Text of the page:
Secure Your Plant’s Supply Chain
EP Editorial Staff | March 1, 2021
Management support is a key component to establishing a system that effectively evaluates risks and sustains security at all levels.
By Andrew Jamieson, UL
In the race to manufacture systems and produce raw materials with less cost, in less time, with less resources, it’s often easy to let things slide into less secure. This is especially true in today’s interconnected world, where software is not so much written as assembled from various sources, with a thin veneer of customization across the top of a vast and unseen iceberg of open-source software, board-support package code, and third-party modules. In factories, increased focus on automation adds complexity to the manufacturing process, increasing the security risk to the assembly process.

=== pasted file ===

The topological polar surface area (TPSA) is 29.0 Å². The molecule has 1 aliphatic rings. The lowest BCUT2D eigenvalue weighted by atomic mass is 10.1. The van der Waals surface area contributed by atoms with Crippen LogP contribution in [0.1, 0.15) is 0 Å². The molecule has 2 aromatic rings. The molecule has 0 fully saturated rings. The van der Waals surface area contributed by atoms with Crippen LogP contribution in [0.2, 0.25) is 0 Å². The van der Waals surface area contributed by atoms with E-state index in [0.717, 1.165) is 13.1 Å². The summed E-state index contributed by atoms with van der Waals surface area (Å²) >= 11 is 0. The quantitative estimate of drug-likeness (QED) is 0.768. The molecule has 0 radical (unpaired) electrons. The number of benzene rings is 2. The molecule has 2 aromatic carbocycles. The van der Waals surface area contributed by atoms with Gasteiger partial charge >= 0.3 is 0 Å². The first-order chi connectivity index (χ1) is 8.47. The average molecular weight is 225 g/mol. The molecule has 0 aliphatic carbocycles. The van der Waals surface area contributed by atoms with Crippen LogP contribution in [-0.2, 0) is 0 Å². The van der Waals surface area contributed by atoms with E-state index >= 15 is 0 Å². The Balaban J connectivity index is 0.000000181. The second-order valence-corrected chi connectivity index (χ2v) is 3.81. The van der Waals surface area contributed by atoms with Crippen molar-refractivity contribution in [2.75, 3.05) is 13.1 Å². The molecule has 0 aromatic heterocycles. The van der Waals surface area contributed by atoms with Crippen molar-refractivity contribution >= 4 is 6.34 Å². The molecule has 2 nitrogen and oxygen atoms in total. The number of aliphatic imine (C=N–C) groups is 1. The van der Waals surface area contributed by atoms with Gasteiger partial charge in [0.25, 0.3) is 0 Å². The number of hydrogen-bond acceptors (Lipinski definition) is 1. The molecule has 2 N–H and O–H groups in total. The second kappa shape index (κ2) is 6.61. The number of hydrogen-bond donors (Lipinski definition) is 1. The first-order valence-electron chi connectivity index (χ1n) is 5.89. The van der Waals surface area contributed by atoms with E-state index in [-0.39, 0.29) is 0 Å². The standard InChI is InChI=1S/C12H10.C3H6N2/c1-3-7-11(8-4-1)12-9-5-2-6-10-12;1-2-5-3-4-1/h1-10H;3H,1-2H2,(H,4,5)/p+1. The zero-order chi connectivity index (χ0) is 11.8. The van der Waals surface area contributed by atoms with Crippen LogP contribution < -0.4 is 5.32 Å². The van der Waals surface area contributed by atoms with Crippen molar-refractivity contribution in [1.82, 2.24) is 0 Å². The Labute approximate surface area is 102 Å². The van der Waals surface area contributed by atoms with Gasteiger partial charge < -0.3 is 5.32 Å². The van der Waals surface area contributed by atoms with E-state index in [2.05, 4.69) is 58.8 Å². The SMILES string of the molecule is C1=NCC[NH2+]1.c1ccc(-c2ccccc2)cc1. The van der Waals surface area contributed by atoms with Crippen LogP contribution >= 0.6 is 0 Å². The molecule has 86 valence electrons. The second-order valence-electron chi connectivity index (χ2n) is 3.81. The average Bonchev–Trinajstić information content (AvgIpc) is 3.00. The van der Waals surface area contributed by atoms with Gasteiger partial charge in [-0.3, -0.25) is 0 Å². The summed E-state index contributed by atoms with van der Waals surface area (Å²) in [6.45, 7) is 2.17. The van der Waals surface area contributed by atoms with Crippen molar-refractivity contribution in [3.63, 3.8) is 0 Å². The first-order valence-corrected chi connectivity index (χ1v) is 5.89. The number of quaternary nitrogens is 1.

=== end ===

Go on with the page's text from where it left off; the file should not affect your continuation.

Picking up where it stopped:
In a world of razor-thin margins, how do we manage this level of complexity without destroying the efficiency gains we’ve made along the way? Supply-chain risk does not need to be an intractable problem, but it is a problem that must be confronted and addressed. It cannot be ignored or wished away, and only those companies that properly address this risk will continue to be successful into the future.
Although the obvious first step in ensuring you have sufficient control over the security of your supply chain is understanding your supply chain, there is perhaps a “step 0” that’s even more important: Getting buy-in from the highest levels of your management. Without everyone on board for the process, it’s very unlikely that you will achieve success. The only way to get everyone on board is to have a mandate from management. This will assure that everyone is pulling in the same direction.